Visiting the Faberge Museum, St Petersburg
Private collectors and private philanthropy usually are what have made great museums great. The Metropolitan Museum of Art and the British Museum would not be as celebrated as they if not for the efforts of several important collectors who amassed collections which then came into the possession of these museums. Museum curators and civil servants can only do so much but it is private collectors who arguably have made the greatest contributions.
One such philanthropist is the Russian businessman by Viktor Vekselberg who acquired the Forbes collection of Imperial Faberge Easter Eggs for US$100 million in 2004. He then acquired further outstanding collections of Russian silver and enamelware. Next he bought the lease for the Shuvalov Palace on the Fontanka River in central St Petersburg which he renovated and turned into the outstanding Faberge Museum, where the Imperial eggs and the rest of the collection are now on display.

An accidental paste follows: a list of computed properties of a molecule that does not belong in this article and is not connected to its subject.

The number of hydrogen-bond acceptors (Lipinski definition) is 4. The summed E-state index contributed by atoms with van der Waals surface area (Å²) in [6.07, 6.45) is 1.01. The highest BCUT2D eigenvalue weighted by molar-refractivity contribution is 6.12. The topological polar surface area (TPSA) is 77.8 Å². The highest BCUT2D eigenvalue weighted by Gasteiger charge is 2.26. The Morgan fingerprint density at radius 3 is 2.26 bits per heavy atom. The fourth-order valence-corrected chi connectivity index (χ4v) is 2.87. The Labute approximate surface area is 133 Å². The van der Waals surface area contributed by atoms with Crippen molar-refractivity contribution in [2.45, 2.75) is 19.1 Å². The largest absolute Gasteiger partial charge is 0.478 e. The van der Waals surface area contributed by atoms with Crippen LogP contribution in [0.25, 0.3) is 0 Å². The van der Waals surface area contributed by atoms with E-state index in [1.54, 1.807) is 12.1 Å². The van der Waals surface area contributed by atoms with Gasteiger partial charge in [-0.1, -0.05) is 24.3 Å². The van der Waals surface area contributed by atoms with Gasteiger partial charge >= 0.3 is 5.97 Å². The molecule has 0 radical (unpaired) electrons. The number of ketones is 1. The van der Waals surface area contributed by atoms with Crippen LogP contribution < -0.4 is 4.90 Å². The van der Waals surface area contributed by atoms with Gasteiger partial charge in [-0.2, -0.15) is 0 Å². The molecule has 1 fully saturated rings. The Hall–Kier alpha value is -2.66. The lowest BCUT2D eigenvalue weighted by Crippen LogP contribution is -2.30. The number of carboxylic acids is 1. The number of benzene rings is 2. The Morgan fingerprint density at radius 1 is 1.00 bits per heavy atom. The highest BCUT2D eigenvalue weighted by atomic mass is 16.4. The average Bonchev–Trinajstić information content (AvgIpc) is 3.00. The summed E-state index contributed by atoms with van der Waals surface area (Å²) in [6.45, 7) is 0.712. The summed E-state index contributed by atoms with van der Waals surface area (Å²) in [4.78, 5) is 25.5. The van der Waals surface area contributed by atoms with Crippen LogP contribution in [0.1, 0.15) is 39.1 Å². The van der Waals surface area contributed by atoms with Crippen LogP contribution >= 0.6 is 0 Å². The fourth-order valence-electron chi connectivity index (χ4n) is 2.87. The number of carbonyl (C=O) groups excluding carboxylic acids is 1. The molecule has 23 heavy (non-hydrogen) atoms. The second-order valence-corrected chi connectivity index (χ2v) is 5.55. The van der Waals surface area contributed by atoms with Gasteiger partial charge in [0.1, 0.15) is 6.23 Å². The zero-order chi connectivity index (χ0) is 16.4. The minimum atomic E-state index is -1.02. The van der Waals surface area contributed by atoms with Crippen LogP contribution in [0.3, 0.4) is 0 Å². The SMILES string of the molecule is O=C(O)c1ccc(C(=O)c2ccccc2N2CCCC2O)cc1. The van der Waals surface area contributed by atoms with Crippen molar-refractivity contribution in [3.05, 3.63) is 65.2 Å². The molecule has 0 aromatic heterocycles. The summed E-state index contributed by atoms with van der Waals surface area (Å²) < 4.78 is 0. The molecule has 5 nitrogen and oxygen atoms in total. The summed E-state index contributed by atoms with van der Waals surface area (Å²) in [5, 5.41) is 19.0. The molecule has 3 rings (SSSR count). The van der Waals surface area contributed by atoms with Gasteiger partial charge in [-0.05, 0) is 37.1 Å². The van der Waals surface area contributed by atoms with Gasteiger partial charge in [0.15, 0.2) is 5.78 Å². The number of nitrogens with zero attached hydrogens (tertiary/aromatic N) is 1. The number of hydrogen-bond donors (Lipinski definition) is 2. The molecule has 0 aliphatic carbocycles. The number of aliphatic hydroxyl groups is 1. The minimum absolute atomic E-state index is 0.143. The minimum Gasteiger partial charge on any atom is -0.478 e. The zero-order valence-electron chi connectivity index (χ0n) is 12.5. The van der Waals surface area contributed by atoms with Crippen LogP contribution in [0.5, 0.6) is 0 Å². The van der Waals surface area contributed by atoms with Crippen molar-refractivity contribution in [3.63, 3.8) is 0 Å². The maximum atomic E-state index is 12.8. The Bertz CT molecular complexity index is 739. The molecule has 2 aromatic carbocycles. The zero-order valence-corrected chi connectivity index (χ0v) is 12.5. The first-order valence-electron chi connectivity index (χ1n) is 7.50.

Carl Faberge was a legendary jeweller with showrooms in St Petersburg and London. He was commissioned by the last two Russian Tsars, the Alexander III and Nicolas II, to make special enamelled and jewelled Easter eggs which were given as gift to the Tsar’s families. The museum now houses 15 Imperial and related eggs – the largest collection in the world.
The Museum now holds several thousand other items as well.
The images here are from a visit to the museum in St Petersburg.
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